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Synod remains divided over Church of Ukraine but majority won’t oppose Archbishop

The Holy Synod of the Church of Cyprus remained divided on Wednesday over the Archbishop’s recognition of the independence of the Orthodox Church of Ukraine, as a majority decision was taken not to oppose Chrysostomos.

The synod voted ten to seven “not to oppose the … Beatitude’s decision” a statement said, indicating that the rift, or schism, among the Church’s top clergy remained, though the statement avoided calling it as such.

The statement said the synod said it looked forward to wider consultations to overcome the “current crisis that threatens Christ’s Church with a schism.”

The latter referred to the problems between the Churches of Ukraine and Russia which spilled over to other Orthodox countries.

The division in Cyprus started after Archbishop Chrysostomos commemorated the Metropolitan of Kiev and of Ukraine Epiphany among the heads of the Churches, thus recognising the independence or autocephaly of the Church of Ukraine.

The Church of Ukraine was also recognised by the Ecumenical Patriarchate of Constantinople in February 2019 but was excommunicated by the Patriarchate of Moscow, which considers Ukraine part of its canonical territory, by virtue of a concession from Constantinople dating back to 1682.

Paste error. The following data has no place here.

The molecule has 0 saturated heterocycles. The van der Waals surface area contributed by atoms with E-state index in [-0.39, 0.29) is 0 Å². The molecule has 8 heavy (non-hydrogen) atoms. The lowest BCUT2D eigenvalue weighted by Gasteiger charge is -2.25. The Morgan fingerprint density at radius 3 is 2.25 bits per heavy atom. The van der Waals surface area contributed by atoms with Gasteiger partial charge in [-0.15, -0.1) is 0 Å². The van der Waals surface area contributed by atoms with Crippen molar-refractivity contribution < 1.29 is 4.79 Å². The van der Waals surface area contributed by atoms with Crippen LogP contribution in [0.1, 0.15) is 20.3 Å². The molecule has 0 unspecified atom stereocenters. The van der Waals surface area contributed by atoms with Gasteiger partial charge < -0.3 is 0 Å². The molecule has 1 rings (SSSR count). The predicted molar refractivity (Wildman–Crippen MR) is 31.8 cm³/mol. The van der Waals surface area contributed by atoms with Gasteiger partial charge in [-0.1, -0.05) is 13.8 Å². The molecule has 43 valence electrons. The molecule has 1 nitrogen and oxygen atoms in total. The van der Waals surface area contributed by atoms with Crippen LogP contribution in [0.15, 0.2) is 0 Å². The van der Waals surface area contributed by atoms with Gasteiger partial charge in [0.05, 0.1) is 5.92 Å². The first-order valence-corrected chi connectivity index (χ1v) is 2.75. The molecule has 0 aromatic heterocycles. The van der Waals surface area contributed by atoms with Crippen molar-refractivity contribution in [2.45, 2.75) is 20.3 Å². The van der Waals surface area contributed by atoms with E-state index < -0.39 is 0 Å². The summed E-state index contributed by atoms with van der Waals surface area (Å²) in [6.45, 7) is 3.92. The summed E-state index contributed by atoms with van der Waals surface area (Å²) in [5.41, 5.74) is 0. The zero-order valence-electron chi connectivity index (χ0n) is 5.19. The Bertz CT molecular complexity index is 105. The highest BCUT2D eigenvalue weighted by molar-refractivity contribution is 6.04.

In 2018, the Russian Orthodox Church severed all relations with the Ecumenical Patriarchate over its endorsement of Ukraine’s request for an autocephalous church.

One of the dissenters, Kykko Bishop Nikiforos had submitted a compromise proposal on Wednesday, which was rejected.

The proposal said the dissenters should not be bound by the Holy Synod decision when it concerns a matter of faith.

It also suggested not to oppose the archbishop’s decision provided he does not conduct liturgy with Epiphany, which would mean official recognition.

“The Holy Synod’s decisions — and it says so in our charter — are binding for all even if they are taken by majority,” Paphos Bishop Georgios said afterwards. “It is not a matter of faith it is a matter of commemorating the primate who will be commemorated by our primate and not us.”

“The matter is closed for the Holy Synod,” Georgios said.

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